I once saw a tee shirt that read, "Go away or I'll replace you with a shell script." It's a metaphor for what many fear in today's business climate: doing more with less. After all, just like printing presses replaced book scribes, today's automation could replace many system administration tasks. But sysadmins, as change agents, should not fear automation. They should embrace it. Printing presses opened up a whole new book industry after all. IT automation is an opportunity for sysadmins to spend more time on high-value work and less time on rote tasks.

If automation is such a good idea, where is the best place to start? Each enterprise is unique and no single solution fits everywhere. Organizations that wish to implement automation need leadership from the top and a core team of sysadmins to choose the tooling and how to use it. I'll cover the scenario presented in my first post in this series about a growing enterprise with administration functions divided into different groups. These groups want to maximize system performance and reliability, but differences in tooling limit what they can do.

As with my previous entry, I'll focus on Ansible by Red Hat for automation and deployment but we also need to discuss version control systems (VCS) and some basic usage of them. A VCS allows multiple people to work on the same code base. Each member has their own copy of the working files. Once their changes are complete and tested they can check the changes into the master copy. Past revisions are kept, so any errors could be rolled back at any time.

An automation team must establish process around the use of a VCS. Understand and apply change review, commit messaging, conflict resolution, branching, release patterns and code promotion to the workflow. Study and adopt some Agile development practices. Scrum and Sprint allow different functional groups to work towards a common goal and break the workload down into digestible chunks. Pair Programming ensures that all team members are well versed in the new methods and tools.

Agile methods generally succeed best with a cross-functional, meritocratic team structure. You may have situations where senior admins are taking direction from operations on things like YAML coding and VCS usage, or an operating system admin is working alongside a web developer. Just roll with it. Keep in mind that the goal is not to devalue work experience or morph jobs, but rather to develop -- as a team -- a better way of doing things.  

I'll use Git as the VCS due to its popularity. Let's assume our team has already set up a local Git repository and all the members have read/write access. Since this example is designed to separate responsibilities, we need to define multiple users:

  • dc_tech: Provisions servers but does not have login rights to them.

  • web_dev: Provides the web page and makes sure it runs in development. Has full access to the development servers, but no access to the production servers.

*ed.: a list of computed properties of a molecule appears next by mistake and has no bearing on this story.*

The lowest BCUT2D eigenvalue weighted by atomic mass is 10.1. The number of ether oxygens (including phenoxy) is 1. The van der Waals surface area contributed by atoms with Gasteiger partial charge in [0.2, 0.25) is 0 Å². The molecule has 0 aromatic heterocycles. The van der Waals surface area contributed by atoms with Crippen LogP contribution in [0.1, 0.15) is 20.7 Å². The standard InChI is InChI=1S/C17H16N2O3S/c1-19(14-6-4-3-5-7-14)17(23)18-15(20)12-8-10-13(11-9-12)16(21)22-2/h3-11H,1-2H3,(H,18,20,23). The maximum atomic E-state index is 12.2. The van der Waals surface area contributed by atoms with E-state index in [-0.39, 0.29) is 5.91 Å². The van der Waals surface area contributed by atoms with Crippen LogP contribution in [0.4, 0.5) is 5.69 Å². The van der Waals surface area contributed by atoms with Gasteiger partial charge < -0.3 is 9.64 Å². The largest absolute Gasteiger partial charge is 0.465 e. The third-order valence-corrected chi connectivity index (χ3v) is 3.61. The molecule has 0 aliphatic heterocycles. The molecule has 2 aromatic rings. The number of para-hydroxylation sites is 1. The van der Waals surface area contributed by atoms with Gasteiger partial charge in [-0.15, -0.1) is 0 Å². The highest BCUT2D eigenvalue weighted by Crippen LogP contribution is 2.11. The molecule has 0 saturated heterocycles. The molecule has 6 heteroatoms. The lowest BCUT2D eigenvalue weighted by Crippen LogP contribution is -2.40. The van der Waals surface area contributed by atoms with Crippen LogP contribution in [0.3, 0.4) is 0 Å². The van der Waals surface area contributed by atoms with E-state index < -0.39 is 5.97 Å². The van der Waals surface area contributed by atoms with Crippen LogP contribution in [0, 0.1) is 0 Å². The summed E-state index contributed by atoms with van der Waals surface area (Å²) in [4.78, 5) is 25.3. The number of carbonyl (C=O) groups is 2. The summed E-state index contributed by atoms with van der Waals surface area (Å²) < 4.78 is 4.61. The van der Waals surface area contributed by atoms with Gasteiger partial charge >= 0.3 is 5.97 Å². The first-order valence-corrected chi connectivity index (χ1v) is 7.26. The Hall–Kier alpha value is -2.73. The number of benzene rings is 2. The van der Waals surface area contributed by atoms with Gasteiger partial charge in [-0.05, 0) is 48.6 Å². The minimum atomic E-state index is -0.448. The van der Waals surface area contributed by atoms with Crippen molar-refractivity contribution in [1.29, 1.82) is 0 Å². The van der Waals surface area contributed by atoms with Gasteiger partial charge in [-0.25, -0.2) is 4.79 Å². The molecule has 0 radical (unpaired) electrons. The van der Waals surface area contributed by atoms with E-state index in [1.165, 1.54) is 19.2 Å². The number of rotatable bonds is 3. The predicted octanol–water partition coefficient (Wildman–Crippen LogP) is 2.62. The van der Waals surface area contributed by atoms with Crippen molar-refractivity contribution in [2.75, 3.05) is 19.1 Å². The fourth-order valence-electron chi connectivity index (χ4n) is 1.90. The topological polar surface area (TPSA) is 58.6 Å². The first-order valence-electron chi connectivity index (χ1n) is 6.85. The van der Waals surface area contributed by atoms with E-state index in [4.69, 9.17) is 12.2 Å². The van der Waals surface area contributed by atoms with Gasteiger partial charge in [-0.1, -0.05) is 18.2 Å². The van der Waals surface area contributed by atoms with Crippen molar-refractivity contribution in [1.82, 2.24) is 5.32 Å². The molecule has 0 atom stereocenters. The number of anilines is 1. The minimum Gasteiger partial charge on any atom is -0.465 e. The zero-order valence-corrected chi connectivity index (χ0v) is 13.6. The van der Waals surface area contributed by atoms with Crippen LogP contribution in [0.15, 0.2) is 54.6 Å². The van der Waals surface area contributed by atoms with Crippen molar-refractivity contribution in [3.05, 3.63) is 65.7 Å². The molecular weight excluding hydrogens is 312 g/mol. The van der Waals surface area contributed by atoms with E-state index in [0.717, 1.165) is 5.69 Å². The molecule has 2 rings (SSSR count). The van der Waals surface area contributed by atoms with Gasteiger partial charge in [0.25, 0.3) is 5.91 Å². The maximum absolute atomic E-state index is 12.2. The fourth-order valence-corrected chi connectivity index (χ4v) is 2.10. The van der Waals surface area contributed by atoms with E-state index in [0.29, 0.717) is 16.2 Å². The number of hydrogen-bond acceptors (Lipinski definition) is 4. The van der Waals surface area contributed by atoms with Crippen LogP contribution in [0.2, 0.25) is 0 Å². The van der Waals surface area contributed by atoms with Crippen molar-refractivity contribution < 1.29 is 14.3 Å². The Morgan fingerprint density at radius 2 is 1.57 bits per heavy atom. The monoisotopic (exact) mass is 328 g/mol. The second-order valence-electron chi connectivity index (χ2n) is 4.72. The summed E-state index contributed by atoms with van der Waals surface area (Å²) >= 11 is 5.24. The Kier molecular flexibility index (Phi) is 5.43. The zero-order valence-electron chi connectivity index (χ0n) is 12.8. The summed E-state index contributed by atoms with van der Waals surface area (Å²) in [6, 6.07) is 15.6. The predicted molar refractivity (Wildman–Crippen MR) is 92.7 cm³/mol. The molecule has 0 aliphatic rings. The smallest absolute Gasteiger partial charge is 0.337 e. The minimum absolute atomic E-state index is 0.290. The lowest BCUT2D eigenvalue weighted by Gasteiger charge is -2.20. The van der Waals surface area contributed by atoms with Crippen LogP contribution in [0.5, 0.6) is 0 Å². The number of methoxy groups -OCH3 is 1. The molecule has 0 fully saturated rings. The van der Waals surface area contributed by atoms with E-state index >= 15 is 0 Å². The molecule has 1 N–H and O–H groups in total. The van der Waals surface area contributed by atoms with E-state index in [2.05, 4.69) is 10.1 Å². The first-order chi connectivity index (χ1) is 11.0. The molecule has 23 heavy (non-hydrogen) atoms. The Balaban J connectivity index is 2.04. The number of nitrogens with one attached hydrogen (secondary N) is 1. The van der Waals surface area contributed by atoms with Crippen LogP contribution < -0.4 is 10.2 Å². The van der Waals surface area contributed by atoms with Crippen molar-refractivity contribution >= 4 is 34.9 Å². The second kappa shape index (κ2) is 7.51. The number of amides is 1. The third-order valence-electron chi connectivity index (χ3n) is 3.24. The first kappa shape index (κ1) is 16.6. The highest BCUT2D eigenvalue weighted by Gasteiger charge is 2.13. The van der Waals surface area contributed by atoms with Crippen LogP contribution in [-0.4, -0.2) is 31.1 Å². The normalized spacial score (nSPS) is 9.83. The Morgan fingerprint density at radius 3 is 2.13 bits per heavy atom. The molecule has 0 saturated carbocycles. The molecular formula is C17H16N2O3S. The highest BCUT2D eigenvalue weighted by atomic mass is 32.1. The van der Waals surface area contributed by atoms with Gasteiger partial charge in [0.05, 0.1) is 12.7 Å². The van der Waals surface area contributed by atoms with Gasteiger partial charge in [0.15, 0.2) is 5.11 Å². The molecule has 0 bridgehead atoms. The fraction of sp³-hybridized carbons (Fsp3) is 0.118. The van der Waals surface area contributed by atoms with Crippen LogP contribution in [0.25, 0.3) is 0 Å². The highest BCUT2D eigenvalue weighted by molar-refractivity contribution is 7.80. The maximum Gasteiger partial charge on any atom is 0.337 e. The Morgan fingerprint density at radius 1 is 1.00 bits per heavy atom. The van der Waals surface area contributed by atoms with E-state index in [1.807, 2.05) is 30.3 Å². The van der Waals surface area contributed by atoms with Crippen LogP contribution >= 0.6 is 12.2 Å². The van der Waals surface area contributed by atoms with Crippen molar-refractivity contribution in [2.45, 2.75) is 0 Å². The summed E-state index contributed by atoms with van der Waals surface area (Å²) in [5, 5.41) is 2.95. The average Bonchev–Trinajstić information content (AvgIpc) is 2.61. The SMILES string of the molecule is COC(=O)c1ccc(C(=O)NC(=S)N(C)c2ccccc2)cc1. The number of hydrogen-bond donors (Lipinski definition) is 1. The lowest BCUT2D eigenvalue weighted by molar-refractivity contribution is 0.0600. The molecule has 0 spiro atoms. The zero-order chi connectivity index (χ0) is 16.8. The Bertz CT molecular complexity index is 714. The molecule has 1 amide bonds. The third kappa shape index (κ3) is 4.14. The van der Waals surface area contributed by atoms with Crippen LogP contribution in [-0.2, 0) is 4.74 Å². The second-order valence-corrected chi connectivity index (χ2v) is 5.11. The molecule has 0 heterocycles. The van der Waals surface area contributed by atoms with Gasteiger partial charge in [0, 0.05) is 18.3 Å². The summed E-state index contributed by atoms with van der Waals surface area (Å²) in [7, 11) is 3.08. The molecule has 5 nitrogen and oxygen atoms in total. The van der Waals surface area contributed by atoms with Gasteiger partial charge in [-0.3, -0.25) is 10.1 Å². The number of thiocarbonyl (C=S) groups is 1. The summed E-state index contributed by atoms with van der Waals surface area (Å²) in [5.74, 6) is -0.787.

• ops_admin: Has full rights to all the servers, but is primarily concerned with deploying the production servers.  

The files for the whole series are available for download and comparison. The file layout for this edition is more granular since it is designed to separate responsibilities.  Rather than explain the reasoning behind why the main playbook is split in two, only to have both segments called by a third playbook, I will demonstrate with the following workflow examples. Here is the file layout by user responsibilities:

  • dc_tech responsible for:

    • dev_hosts: Inventory of development servers

    • prod_hosts: Inventory of production servers

  • web_dev responsible for:

    • website.yml: Playbook to deploy the web page

    • index.html: Web page to deploy

  • ops_admin responsible for:

    • server_config.yml: Playbook to setup Apache, Firewalld and SELinux all_tasks.yml: Playbook that runs server_config.yml then website.yml

Workflow: A new server

A new production server has been provisioned, but not configured as part of the web farm yet.  dc_tech checks the status of the working repository:

[dc_tech@teamserver example.com_webfarm]$ git pull /automation_team/example.com_webfarm/
From /automation_team/example.com_webfarm
* branch            HEAD       -> FETCH_HEAD
Already up-to-date.

Everything is up to date, dc_tech edits the inventory, commits the changes made to prod_hosts and pushes them to the team repo:

[dc_tech@teamserver example.com_webfarm]$ vim prod_hosts
[dc_tech@teamserver example.com_webfarm]$ git commit -m "added new server to prod_hosts" prod_hosts
[master 030a099] added new server to prod_hosts
1 file changed, 1 insertion(+), 1 deletion(-)

[dc_tech@teamserver example.com_webfarm]$ git push
[ .. SNIP .. ] 
To /automation_team/example.com_webfarm/
  762bd6e..030a099  master -> master

ops_admin pulls down the new changes and reviews the commit messages:

[ops_admin@teamserver example.com_webfarm]$ git pull /automation_team/example.com_webfarm/
[ .. SNIP .. ] 
prod_hosts | 2 +-
1 file changed, 1 insertion(+), 1 deletion(-)

[ops_admin@teamserver example.com_webfarm]$ git log
commit 030a09904545be573d1d487d8279c5f8dbf157da
Author: DC Tech <dc_tech@example.com>
Date:   Fri Sep 1 13:47:44 2017 -0400
   added new server to prod_hosts
[ .. SNIP .. ] 

Once the changes are reviewed, ops_admin deploys the changes out to the web farm:

[ops_admin@teamserver example.com_webfarm]$ ansible-playbook -i prod_hosts all_tasks.yml

PLAY [This will run all the playbooks in the project] 
**************************

TASK [Gathering Facts] 
*********************************************************
ok: [192.168.124.178]
ok: [192.168.124.232]
ok: [192.168.124.124]

[ .. SNIP .. ] 

TASK [Install latest httpd]